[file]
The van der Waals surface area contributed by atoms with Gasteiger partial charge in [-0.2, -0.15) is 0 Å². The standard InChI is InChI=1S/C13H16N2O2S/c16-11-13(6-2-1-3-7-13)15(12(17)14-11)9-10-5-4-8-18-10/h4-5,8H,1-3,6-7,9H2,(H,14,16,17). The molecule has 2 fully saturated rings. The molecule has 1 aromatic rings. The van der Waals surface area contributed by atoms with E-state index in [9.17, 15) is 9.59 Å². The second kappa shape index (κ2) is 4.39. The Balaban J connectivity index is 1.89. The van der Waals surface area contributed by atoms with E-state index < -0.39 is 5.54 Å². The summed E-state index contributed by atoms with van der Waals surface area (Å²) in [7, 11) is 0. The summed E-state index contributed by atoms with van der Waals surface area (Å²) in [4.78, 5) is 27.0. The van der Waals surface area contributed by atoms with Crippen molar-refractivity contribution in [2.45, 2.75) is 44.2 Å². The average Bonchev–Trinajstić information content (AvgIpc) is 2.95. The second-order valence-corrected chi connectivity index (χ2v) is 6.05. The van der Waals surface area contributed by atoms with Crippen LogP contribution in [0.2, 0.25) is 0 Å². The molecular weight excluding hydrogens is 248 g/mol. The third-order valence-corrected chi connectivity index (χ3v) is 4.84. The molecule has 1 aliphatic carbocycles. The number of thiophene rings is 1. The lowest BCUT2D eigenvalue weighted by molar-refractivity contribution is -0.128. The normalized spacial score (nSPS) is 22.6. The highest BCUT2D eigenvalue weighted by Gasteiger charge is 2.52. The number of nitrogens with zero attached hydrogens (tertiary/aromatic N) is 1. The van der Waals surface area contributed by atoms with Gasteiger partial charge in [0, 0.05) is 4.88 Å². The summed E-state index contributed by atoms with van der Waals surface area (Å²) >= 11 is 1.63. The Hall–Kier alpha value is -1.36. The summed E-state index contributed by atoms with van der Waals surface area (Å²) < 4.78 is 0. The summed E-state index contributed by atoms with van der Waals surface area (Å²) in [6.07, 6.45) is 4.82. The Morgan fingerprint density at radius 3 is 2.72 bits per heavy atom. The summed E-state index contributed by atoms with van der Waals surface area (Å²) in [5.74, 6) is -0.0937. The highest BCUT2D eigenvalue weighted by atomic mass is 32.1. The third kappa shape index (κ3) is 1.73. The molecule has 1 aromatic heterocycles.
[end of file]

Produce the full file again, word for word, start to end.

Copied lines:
The van der Waals surface area contributed by atoms with Gasteiger partial charge in [-0.2, -0.15) is 0 Å². The standard InChI is InChI=1S/C13H16N2O2S/c16-11-13(6-2-1-3-7-13)15(12(17)14-11)9-10-5-4-8-18-10/h4-5,8H,1-3,6-7,9H2,(H,14,16,17). The molecule has 2 fully saturated rings. The molecule has 1 aromatic rings. The van der Waals surface area contributed by atoms with E-state index in [9.17, 15) is 9.59 Å². The second kappa shape index (κ2) is 4.39. The Balaban J connectivity index is 1.89. The van der Waals surface area contributed by atoms with E-state index < -0.39 is 5.54 Å². The summed E-state index contributed by atoms with van der Waals surface area (Å²) in [7, 11) is 0. The summed E-state index contributed by atoms with van der Waals surface area (Å²) in [4.78, 5) is 27.0. The van der Waals surface area contributed by atoms with Crippen molar-refractivity contribution in [2.45, 2.75) is 44.2 Å². The average Bonchev–Trinajstić information content (AvgIpc) is 2.95. The second-order valence-corrected chi connectivity index (χ2v) is 6.05. The van der Waals surface area contributed by atoms with Crippen LogP contribution in [0.2, 0.25) is 0 Å². The molecular weight excluding hydrogens is 248 g/mol. The third-order valence-corrected chi connectivity index (χ3v) is 4.84. The molecule has 1 aliphatic carbocycles. The number of thiophene rings is 1. The lowest BCUT2D eigenvalue weighted by molar-refractivity contribution is -0.128. The normalized spacial score (nSPS) is 22.6. The highest BCUT2D eigenvalue weighted by Gasteiger charge is 2.52. The number of nitrogens with zero attached hydrogens (tertiary/aromatic N) is 1. The van der Waals surface area contributed by atoms with Gasteiger partial charge in [0, 0.05) is 4.88 Å². The summed E-state index contributed by atoms with van der Waals surface area (Å²) >= 11 is 1.63. The Hall–Kier alpha value is -1.36. The summed E-state index contributed by atoms with van der Waals surface area (Å²) < 4.78 is 0. The summed E-state index contributed by atoms with van der Waals surface area (Å²) in [6.07, 6.45) is 4.82. The Morgan fingerprint density at radius 3 is 2.72 bits per heavy atom. The summed E-state index contributed by atoms with van der Waals surface area (Å²) in [5.74, 6) is -0.0937. The highest BCUT2D eigenvalue weighted by atomic mass is 32.1. The third kappa shape index (κ3) is 1.73. The molecule has 1 aromatic heterocycles.